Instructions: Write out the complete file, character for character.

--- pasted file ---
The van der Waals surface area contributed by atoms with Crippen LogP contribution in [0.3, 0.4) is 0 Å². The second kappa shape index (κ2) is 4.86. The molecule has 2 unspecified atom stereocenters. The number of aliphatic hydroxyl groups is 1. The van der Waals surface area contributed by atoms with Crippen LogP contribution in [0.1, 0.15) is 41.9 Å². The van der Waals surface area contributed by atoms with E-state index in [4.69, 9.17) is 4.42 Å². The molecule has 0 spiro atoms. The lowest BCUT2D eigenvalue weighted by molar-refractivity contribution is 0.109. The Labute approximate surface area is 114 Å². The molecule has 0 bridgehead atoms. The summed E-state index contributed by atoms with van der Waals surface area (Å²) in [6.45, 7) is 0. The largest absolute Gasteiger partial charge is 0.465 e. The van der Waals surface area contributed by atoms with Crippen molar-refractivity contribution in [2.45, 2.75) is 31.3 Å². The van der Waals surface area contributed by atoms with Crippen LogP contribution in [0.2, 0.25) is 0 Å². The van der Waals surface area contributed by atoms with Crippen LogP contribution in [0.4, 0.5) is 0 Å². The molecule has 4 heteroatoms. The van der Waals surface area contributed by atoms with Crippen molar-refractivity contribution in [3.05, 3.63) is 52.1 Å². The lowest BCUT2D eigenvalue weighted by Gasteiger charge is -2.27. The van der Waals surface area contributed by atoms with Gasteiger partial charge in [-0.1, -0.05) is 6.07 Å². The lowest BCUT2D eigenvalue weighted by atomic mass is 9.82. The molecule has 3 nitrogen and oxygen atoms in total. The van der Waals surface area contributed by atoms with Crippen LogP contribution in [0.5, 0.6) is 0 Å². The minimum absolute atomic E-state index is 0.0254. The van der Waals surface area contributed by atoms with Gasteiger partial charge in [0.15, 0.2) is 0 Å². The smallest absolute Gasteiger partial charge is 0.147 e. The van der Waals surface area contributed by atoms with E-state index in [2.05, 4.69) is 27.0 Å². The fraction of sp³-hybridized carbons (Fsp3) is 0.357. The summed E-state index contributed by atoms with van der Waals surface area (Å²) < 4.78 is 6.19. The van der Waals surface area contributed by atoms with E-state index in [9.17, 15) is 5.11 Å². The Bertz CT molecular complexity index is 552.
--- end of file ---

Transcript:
The van der Waals surface area contributed by atoms with Crippen LogP contribution in [0.3, 0.4) is 0 Å². The second kappa shape index (κ2) is 4.86. The molecule has 2 unspecified atom stereocenters. The number of aliphatic hydroxyl groups is 1. The van der Waals surface area contributed by atoms with Crippen LogP contribution in [0.1, 0.15) is 41.9 Å². The van der Waals surface area contributed by atoms with E-state index in [4.69, 9.17) is 4.42 Å². The molecule has 0 spiro atoms. The lowest BCUT2D eigenvalue weighted by molar-refractivity contribution is 0.109. The Labute approximate surface area is 114 Å². The molecule has 0 bridgehead atoms. The summed E-state index contributed by atoms with van der Waals surface area (Å²) in [6.45, 7) is 0. The largest absolute Gasteiger partial charge is 0.465 e. The van der Waals surface area contributed by atoms with Crippen molar-refractivity contribution in [2.45, 2.75) is 31.3 Å². The van der Waals surface area contributed by atoms with Crippen LogP contribution in [0.2, 0.25) is 0 Å². The van der Waals surface area contributed by atoms with Crippen LogP contribution in [0.4, 0.5) is 0 Å². The molecule has 4 heteroatoms. The van der Waals surface area contributed by atoms with Crippen molar-refractivity contribution in [3.05, 3.63) is 52.1 Å². The lowest BCUT2D eigenvalue weighted by Gasteiger charge is -2.27. The van der Waals surface area contributed by atoms with Gasteiger partial charge in [-0.1, -0.05) is 6.07 Å². The lowest BCUT2D eigenvalue weighted by atomic mass is 9.82. The molecule has 3 nitrogen and oxygen atoms in total. The van der Waals surface area contributed by atoms with Crippen LogP contribution in [0.5, 0.6) is 0 Å². The minimum absolute atomic E-state index is 0.0254. The van der Waals surface area contributed by atoms with Gasteiger partial charge in [0.15, 0.2) is 0 Å². The smallest absolute Gasteiger partial charge is 0.147 e. The van der Waals surface area contributed by atoms with E-state index in [2.05, 4.69) is 27.0 Å². The fraction of sp³-hybridized carbons (Fsp3) is 0.357. The summed E-state index contributed by atoms with van der Waals surface area (Å²) < 4.78 is 6.19. The van der Waals surface area contributed by atoms with E-state index in [9.17, 15) is 5.11 Å². The Bertz CT molecular complexity index is 552.